7Welland et al., "A Stereo 16-Bit Delta-Sigma A/D Converter for Digital Audio", Journal of Audio Engineering Society vol. 37 No. 6, Jun. 1989 pp. 476-485.
8 *Welland et al., A Stereo 16 Bit Delta Sigma A/D Converter for Digital Audio , Journal of Audio Engineering Society vol. 37 No. 6, Jun. 1989 pp. 476 485.
Referenced by
Citing PatentFiling datePublication dateApplicantTitle
US5563535 *Nov 29, 1994Oct 8, 1996Microunity Systems Engineering, Inc.Direct digital frequency synthesizer using sigma-delta techniques
US5585801 *Sep 9, 1994Dec 17, 1996Gec-Marconi LimitedAnalogue-to-digital converters and digital modulators
US5608400 *Aug 24, 1995Mar 4, 1997Martin Marietta CorporationSelectable intermediate frequency sigma-delta analog-to-digital converter
US5742246 *Mar 22, 1996Apr 21, 1998National Science CouncilStabilizing mechanism for sigma-delta modulator
US5757867 *Mar 30, 1995May 26, 1998The United States Of America As Represented By The Secretary Of The NavyDigital mixing to baseband decimation filter
US5793811 *Apr 9, 1996Aug 11, 1998Winbond Electronics CorporationStabilization scheme of delta-sigma modulator
US5805093 *Jun 1, 1995Sep 8, 1998Atmel CorporationOversampled high-order modulator
US5859603 *Jul 2, 1997Jan 12, 1999Sony CorporationSignal processing apparatus and method for sound field processing of ΣΔ modulated digital signal
US5877716 *Mar 6, 1997Mar 2, 1999Sony CorporationWord length convertor
US6373416 *Mar 31, 1999Apr 16, 2002Lake Dsp Pty. Ltd.Lookahead sigma-delta modulator
US6515604 *Apr 16, 2001Feb 4, 2003Tripath Technology, Inc.Mixed signal processing unit with improved distortion and noise characteristics
US6556159 *Sep 17, 2001Apr 29, 2003Cirrus Logic, Inc.Variable order modulator
US6690949 *Sep 30, 1999Feb 10, 2004Skyworks Solutions, Inc.System and process for supporting multiple wireless standards with a single circuit architecture
US6724332 *Aug 13, 2002Apr 20, 2004Cirrus Logic, Inc.Noise shaping circuits and methods with feedback steering overload compensation and systems using the same
US6804497Mar 29, 2001Oct 12, 2004Silicon Laboratories, Inc.Partitioned radio-frequency apparatus and associated methods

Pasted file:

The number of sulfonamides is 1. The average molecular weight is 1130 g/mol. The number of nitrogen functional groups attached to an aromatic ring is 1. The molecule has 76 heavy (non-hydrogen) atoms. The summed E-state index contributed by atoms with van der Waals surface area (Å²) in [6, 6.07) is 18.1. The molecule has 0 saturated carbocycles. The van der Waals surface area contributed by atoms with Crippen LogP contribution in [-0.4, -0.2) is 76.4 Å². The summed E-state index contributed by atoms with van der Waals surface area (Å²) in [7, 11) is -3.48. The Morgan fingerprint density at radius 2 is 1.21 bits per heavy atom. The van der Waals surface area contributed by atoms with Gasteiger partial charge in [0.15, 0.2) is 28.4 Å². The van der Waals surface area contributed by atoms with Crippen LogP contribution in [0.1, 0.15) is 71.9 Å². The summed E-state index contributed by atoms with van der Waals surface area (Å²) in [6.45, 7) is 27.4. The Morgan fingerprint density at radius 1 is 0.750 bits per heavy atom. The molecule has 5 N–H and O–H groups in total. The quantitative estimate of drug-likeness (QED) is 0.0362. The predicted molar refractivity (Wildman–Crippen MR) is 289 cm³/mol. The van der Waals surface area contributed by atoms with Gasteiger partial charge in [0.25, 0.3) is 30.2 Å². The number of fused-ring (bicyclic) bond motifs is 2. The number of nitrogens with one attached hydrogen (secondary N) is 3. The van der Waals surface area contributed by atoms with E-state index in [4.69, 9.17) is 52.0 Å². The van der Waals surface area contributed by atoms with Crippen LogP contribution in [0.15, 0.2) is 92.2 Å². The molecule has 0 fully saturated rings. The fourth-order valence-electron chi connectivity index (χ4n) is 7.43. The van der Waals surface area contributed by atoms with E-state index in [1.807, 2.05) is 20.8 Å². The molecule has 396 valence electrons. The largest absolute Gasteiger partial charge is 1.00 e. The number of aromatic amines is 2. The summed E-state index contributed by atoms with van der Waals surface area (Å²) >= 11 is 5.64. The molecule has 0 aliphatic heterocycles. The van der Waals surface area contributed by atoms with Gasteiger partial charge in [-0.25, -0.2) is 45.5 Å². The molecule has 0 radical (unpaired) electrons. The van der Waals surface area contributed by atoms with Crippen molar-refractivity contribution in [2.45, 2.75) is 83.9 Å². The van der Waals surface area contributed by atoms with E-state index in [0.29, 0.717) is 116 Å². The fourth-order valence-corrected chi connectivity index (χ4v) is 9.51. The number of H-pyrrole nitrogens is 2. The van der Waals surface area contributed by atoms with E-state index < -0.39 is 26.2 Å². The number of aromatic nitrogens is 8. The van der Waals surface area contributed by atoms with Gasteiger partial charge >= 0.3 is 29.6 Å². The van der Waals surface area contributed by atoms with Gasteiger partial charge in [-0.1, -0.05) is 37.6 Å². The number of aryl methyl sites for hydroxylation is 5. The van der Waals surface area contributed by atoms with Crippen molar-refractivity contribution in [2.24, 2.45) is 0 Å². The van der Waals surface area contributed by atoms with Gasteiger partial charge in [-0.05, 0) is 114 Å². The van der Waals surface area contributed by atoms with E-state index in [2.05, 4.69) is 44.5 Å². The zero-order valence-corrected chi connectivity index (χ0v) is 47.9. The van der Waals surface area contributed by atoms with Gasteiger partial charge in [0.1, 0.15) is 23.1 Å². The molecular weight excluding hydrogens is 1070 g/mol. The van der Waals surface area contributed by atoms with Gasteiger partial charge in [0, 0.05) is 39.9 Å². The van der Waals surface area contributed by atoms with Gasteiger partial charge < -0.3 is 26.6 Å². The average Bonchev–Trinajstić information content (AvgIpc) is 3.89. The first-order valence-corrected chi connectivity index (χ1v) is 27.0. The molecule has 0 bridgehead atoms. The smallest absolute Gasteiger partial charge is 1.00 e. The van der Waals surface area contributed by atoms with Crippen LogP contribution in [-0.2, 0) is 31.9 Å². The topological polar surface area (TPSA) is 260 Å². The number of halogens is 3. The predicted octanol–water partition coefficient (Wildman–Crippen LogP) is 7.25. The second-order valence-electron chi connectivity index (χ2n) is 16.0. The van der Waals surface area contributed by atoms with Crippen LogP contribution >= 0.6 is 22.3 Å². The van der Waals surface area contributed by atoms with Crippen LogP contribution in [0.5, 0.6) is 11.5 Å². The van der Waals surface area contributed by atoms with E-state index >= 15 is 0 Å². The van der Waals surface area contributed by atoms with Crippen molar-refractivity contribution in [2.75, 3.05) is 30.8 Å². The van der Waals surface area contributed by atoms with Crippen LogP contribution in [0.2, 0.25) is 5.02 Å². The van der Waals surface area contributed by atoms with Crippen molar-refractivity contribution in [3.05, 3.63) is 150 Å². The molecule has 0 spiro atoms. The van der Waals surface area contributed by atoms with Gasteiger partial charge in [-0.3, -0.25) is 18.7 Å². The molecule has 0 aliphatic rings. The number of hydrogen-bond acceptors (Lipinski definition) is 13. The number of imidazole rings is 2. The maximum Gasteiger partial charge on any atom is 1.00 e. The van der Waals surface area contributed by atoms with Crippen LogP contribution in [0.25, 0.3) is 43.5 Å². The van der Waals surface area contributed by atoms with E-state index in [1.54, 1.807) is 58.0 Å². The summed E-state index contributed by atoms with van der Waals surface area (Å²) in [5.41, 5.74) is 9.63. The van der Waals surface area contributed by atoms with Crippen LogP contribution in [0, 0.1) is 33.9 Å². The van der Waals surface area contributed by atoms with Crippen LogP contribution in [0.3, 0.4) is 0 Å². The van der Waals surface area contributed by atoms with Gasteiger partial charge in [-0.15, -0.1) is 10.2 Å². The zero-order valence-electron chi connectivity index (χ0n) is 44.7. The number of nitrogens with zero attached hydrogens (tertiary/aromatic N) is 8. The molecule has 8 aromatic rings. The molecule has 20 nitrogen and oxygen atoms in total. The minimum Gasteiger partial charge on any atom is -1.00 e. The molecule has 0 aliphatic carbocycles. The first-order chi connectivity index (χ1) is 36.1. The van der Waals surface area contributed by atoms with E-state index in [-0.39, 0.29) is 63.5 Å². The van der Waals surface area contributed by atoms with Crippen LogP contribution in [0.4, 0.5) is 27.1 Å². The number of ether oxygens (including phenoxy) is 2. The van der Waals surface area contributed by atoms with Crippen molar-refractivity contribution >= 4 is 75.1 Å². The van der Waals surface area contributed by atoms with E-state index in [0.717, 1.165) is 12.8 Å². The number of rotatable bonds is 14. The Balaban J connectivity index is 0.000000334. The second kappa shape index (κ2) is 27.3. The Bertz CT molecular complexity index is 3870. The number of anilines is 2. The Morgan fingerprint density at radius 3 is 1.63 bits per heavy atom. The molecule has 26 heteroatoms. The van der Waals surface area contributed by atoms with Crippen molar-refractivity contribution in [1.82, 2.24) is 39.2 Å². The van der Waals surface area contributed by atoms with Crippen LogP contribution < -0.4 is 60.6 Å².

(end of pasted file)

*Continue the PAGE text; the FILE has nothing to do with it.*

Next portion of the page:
US6839011Mar 31, 2003Jan 4, 2005Freescale Semiconductor, Inc.System and method of filtering in an integration system
US6903617Feb 22, 2002Jun 7, 2005Silicon Laboratories Inc.Method and apparatus for synthesizing high-frequency signals for wireless communications
US6933871Mar 5, 2003Aug 23, 2005Cirrus Logic, Inc.Feedback steering delta-sigma modulators and systems using the same
US6970717Feb 12, 2002Nov 29, 2005Silicon Laboratories Inc.Digital architecture for radio-frequency apparatus and associated methods
US6993314Feb 13, 2002Jan 31, 2006Silicon Laboratories Inc.Apparatus for generating multiple radio frequencies in communication circuitry and associated methods
US7024221Feb 12, 2002Apr 4, 2006Silicon Laboratories Inc.Notch filter for DC offset reduction in radio-frequency apparatus and associated methods
US7031683Feb 26, 2002Apr 18, 2006Silicon Laboratories Inc.Apparatus and methods for calibrating signal-processing circuitry
US7035607Jul 31, 2003Apr 25, 2006Silicon Laboratories Inc.Systems and methods for providing an adjustable reference signal to RF circuitry
US7035611Feb 19, 2002Apr 25, 2006Silicon Laboratories Inc.Apparatus and method for front-end circuitry in radio-frequency apparatus
US7092675Feb 13, 2002Aug 15, 2006Silicon LaboratoriesApparatus and methods for generating radio frequencies in communication circuitry using multiple control signals
US7098730 *Jun 22, 2004Aug 29, 2006Maxim Integrated Products, Inc.Process variation trim/tuning for continuous time filters and Δ-Σ analog to digital converters
US7123177Aug 14, 2003Oct 17, 2006Broadcom CorporationSystem and method for stabilizing high order sigma delta modulators
US7138858Feb 19, 2002Nov 21, 2006Silicon Laboratories, Inc.Apparatus and methods for output buffer circuitry with constant output power in radio-frequency circuitry